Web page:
Now that the wallpaper art series has been out for some time, can you share some of the artists’ feedback regarding the commission? Any memorable anecdotes or moments that best illustrate your collaboration with local artists?

Gio: For me, what best shows the artists’ enthusiasm for the project is when they ask us if they can come over to observe the process. We’ve heard requests like: Can I see the prototype? Can we post the manufacturing process on our socials?

Margot: During the Wall Art exhibit, we asked the artists if they were happy with the outcome, and they all said yes! I think the best feedback that we receive is when they buy the products themselves.

Mariel: Our rule for Millie Monday is simple: if we’re not happy with it, then we don’t launch it. And by happy, we mean that we have to be crying over the work. We look at the output and ask each other, including our artists, “Is it enough to make you cry?” If not, then we try again. It’s a strange way to do it, but that’s how we know we came up with something really good. And we’re glad to have shared tears of joy with the artists we’ve collaborated with so far. •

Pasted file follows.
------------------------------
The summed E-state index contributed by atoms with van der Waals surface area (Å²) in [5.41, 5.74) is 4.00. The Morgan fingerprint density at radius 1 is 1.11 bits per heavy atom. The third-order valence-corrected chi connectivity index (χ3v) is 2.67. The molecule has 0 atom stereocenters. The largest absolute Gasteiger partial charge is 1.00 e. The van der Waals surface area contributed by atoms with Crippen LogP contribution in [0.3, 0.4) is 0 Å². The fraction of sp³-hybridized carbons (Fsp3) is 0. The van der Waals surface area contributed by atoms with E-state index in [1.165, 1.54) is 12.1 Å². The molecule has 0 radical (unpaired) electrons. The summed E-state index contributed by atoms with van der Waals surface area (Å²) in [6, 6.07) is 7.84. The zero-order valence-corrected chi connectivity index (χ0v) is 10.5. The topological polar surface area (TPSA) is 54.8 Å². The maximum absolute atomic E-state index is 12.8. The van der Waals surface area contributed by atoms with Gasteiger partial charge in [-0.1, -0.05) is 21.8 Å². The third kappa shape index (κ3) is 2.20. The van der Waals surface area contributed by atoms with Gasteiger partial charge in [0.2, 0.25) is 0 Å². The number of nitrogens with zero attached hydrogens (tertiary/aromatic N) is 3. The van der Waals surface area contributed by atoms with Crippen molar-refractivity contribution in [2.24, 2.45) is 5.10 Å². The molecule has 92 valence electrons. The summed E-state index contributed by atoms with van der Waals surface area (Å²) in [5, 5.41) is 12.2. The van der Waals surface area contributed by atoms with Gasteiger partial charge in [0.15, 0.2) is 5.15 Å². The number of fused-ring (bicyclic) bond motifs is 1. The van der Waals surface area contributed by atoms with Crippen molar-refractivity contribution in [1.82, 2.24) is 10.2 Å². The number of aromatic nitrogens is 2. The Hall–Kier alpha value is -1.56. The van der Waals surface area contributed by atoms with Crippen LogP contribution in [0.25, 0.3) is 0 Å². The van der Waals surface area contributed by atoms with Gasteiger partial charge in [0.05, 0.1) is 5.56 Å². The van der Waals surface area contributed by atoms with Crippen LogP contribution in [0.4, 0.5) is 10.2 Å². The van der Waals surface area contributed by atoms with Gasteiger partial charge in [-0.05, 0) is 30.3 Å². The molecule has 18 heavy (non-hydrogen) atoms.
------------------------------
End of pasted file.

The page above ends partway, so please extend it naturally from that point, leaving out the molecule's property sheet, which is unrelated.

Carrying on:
Gabrielle de la Cruz started writing about architecture and design in 2019. She previously wrote for BluPrint magazine and was trained under the leadership of then editor-in-chief Judith Torres and previous creative director Patrick Kasingsing. Read more of her work here and follow her on Instagram @gabbie.delacruz.